DOH to healthcare workers: Train to be 'disease detectives'

·2 min read

THE Epidemiology Bureau of the Department of Health is encouraging interested health care workers in the country, including those in Central Visayas, to apply for the Field Epidemiology Training Program (FETP).

The agency considers FETP relevant especially during the coronavirus 2019 (Covid-19) pandemic because FETP graduates or “fellows” conduct Covid-19 surveillance in their areas.

“The FETP fellows are also among the frontline responders in this pandemic. Their epidemiologic skills and knowledge are useful in conducting response activities,” said Dr. Rodolfo Antonio Albornoz, officer-in-charge and director of the Epidemiology Bureau.


Epidemiology is the branch of medical science that investigates all the factors that determine the presence or absence of diseases and disorders.

“Competence in field epidemiology is vital for health professionals who are at the forefront of epidemics and public health threats, such as Covid-19. To enhance the epidemiologic knowledge and skills of our health care professionals, we are encouraging them to apply for the FETP and be our country's future disease detectives,” said Albornoz.

FETP is a two-year, full-time, field-based training course in epidemiology that aims to produce globally competent and committed field epidemiologists in every region, province, city, and municipality, and other sectors in the Philippines.


The program conducts investigations not only on Covid-19 cases, but also on vector-borne diseases, or human illnesses caused by parasites, viruses, and bacteria transmitted by living organisms that can transmit infectious pathogens between humans or from animals to humans, such as dengue, malaria, filariasis, Zika virus, and chikungunya fever.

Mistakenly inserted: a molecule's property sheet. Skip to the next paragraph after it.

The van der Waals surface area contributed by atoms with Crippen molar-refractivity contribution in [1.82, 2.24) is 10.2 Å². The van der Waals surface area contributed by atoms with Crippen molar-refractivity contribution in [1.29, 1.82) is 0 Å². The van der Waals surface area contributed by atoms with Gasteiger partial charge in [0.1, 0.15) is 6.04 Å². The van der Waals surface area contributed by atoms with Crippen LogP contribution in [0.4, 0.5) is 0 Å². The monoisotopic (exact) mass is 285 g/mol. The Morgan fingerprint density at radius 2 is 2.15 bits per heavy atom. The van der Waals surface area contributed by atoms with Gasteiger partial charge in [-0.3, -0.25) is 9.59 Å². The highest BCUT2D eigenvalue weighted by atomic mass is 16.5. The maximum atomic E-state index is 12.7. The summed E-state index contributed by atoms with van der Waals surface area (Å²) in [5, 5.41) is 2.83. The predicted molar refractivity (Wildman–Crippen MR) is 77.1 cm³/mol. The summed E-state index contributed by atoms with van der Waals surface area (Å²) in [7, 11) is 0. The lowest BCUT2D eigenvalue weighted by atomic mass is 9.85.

The program also tackles food and waterborne illnesses, vaccine-preventable diseases, and other emerging and re-emerging infectious diseases.

When needed, the Epidemiology Bureau sends out FETP graduates in the field for epidemiological investigations and collection of human samples through oropharyngeal swabs.

The annual FETP starts in the third quarter of the year. Pre-screening happens upon submission of requirements followed by screenings or a panel interview within November to January of the following year. Accepted fellows start their training in May.


The nationwide program accepts a maximum of eight fellows per batch. This year, it welcomes its 31st batch. Albornoz said they now have five ongoing fellows and incoming trainees.

DOH allocated P4.5 million for the FETP this year to cover not only the outbreak response activities, technical assistance, and other logistical requirements of the program but also the monthly stipend, transportation assistance during field investigations, and personal protective equipment of the trainees, among others.

When asked if the FETP will affect the needed number of medical frontliners in the country’s Covid-19 response, Albornoz assured that the FETP informs accepted applicants ahead of time for endorsements and workload adjustments in their workplaces. (James Jaeson Almagro, St. Theresa’s College-Cebu Media Communication student)